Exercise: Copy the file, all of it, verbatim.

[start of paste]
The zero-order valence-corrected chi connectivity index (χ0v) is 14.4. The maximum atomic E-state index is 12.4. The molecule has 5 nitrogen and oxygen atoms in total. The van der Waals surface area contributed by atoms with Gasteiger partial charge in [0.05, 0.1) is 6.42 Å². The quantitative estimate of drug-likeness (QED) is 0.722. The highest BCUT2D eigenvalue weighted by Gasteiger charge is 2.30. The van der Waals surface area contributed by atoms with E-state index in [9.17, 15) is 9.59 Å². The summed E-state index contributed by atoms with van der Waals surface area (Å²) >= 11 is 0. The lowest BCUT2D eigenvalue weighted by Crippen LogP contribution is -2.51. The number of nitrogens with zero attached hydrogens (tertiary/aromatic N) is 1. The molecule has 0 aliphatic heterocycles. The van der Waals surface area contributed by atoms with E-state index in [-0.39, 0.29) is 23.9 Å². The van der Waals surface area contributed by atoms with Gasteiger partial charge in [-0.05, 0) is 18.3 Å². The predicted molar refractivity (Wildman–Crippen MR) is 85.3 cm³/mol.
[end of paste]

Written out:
The zero-order valence-corrected chi connectivity index (χ0v) is 14.4. The maximum atomic E-state index is 12.4. The molecule has 5 nitrogen and oxygen atoms in total. The van der Waals surface area contributed by atoms with Gasteiger partial charge in [0.05, 0.1) is 6.42 Å². The quantitative estimate of drug-likeness (QED) is 0.722. The highest BCUT2D eigenvalue weighted by Gasteiger charge is 2.30. The van der Waals surface area contributed by atoms with E-state index in [9.17, 15) is 9.59 Å². The summed E-state index contributed by atoms with van der Waals surface area (Å²) >= 11 is 0. The lowest BCUT2D eigenvalue weighted by Crippen LogP contribution is -2.51. The number of nitrogens with zero attached hydrogens (tertiary/aromatic N) is 1. The molecule has 0 aliphatic heterocycles. The van der Waals surface area contributed by atoms with E-state index in [-0.39, 0.29) is 23.9 Å². The van der Waals surface area contributed by atoms with Gasteiger partial charge in [-0.05, 0) is 18.3 Å². The predicted molar refractivity (Wildman–Crippen MR) is 85.3 cm³/mol.